The Democratic Peace Theory as I understand it…

Posted: October 13, 2011 in Uncategorized
Tags: , ,

The democratic peace theory basically says that democracies do not go to war with each other. However in the following type I’ll only talk about two causal mechanisms of the DPT, and criticisms of the DPT. I wrote this in 30 minutes, the rest of class time I spent writing a second essay on realism…which I didn’t do so good at.

Welp here it goes…

The first variant of the DPT is the normative mechanism. This mechanism focuses on the “live and let live” norm that is externalized into other democratic states. This “live and let live” attitude takes root within the state’s institutions. For example, a person who competes with another for a political position will not be punished if he or she loses the election. Furthermore, disputes between politicians are settled through compromise, not by force. This action is also externalized to other democratic states when they negotiate through compromise instead of settling disputes via war.

The second variant is the structural mechanism. This consists of all of the domestic institutions which limit the power of leaders. One common institution is the power of the public to to influence a leader’s decisions via elections. A leader must first influence public opinion to support whatever it is that the politician wants to do. An effective and mature press is another institution which influences public opinion. Without an effective press, leaders could easily manipulate public opinion in order to bring about their own policies that the public may not necessarily support.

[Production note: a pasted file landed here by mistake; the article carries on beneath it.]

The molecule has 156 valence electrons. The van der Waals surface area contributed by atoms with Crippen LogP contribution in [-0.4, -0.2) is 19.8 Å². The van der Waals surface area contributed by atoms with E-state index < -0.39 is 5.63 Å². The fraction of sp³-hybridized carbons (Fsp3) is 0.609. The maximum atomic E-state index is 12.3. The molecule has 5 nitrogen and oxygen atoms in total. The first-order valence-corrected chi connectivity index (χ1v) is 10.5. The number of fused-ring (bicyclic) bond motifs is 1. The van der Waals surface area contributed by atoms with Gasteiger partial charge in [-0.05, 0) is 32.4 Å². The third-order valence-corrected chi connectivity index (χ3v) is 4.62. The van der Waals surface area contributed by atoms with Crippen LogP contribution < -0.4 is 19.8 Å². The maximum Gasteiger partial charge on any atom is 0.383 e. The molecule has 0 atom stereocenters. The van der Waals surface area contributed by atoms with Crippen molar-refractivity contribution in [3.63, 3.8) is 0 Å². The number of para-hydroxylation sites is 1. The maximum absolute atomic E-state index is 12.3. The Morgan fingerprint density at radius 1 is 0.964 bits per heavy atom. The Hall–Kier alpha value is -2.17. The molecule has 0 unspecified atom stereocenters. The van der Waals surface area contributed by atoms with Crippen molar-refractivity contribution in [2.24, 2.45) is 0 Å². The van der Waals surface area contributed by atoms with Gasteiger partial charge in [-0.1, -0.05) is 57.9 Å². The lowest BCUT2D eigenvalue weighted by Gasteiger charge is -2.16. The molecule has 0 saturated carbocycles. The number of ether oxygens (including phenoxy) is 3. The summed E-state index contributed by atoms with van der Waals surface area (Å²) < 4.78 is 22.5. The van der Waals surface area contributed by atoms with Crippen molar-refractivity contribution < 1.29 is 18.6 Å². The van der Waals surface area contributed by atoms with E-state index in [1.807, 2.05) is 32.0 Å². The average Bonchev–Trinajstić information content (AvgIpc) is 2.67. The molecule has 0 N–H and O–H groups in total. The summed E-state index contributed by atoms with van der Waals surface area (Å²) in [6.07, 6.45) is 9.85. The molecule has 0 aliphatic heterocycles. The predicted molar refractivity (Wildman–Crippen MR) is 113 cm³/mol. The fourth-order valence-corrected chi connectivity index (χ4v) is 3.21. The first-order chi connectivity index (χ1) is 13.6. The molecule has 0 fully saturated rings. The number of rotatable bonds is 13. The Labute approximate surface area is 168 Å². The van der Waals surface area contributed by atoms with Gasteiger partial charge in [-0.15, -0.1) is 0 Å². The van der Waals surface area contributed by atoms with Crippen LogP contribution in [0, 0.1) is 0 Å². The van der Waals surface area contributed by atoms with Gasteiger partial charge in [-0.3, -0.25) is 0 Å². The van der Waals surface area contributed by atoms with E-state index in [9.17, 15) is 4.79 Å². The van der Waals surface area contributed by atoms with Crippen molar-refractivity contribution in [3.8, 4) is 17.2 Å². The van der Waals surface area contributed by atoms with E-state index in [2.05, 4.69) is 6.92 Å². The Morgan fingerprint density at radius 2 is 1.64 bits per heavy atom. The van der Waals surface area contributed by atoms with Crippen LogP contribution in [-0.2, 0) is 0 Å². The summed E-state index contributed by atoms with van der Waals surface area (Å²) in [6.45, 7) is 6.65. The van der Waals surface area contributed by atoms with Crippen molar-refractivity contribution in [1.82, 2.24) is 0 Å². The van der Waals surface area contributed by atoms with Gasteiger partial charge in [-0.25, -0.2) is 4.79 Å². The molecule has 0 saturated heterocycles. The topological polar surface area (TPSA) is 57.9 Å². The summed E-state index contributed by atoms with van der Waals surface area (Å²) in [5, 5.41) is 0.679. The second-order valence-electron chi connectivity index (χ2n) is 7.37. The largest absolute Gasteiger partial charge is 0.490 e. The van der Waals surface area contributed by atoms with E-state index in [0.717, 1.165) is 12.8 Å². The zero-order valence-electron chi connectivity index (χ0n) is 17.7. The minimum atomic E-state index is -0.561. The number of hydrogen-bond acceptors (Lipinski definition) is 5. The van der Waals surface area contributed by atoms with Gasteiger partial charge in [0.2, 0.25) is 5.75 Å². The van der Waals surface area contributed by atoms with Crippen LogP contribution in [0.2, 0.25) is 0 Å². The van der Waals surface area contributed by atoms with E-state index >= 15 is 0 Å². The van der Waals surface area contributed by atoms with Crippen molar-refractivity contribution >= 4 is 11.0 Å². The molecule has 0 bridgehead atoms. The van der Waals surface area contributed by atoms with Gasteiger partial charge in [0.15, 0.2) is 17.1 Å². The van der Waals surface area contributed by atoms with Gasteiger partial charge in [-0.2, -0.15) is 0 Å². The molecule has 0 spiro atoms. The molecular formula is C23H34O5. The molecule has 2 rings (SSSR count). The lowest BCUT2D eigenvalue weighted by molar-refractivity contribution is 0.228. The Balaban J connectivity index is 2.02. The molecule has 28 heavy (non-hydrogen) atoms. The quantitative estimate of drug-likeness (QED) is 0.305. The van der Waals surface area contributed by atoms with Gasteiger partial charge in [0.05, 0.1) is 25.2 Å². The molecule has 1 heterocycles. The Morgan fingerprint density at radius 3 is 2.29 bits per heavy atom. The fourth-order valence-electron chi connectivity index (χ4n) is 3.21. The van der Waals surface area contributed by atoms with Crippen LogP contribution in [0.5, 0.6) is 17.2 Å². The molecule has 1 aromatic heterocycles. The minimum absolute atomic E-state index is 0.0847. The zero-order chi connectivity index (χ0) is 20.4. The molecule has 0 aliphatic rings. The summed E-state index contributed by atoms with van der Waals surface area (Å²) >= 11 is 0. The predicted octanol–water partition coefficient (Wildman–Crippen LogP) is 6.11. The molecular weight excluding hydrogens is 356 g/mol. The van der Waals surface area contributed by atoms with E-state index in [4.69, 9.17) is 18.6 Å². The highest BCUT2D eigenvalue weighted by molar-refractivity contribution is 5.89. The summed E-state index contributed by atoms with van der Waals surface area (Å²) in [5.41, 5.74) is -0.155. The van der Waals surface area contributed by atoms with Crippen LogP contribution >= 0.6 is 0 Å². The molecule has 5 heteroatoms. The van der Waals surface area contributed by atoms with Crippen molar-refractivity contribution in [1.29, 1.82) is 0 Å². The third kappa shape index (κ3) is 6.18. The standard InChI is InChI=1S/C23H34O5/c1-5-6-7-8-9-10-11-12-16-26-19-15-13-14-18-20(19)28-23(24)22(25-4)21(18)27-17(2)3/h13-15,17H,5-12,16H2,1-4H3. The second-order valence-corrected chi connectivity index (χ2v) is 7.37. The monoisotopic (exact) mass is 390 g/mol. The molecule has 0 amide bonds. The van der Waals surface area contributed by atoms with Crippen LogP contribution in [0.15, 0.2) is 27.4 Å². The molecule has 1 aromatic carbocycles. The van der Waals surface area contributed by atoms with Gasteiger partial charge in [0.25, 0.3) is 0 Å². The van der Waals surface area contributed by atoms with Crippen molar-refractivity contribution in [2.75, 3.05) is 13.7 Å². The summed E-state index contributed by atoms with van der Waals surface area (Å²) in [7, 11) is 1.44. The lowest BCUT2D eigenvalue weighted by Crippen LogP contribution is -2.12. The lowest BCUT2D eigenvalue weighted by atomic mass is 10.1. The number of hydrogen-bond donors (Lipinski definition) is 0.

A criticism of the DPT is that the structural mechanism is not exclusive to democracies. Any other state can have institutions which limit leaders, which makes the DPT too general to apply to only democracies. The theory needs a causal mechanism that only democracies have in order for it to be a strong argument.

A second criticism of the democratic peace theory is that the theory is not strong enough of an explanation when compared to Realist theory. In the Fashoda crisis between France and Britain for example, the two countries were able to avoid war, but not because of the mutual respect based on “live and let live” norm, but because of Britain’s wants for vital interests. Britain was fully prepared to go to war with France, and France was unprepared. They did not avoid war through compromise, but through sheer intimidation.

A third criticism is that the DPT does not have clearly defined operational indicators of war or democracy. For example, how many institutions must a state have in order for it to be considered democratic? Whether or not a state is democratic is not like a coin—either heads(democratic, or tails(non-democratic)—rather, it is on a continuum. This raises the question: At what point on the continuum can we consider a state democratic in order for it to be tested according to the democratic peace theory? This happened with the case of the American Civil War. Democratic peace theorists avoid this case by saying that the confederacy was not democratic enough for it to be considered for testing.

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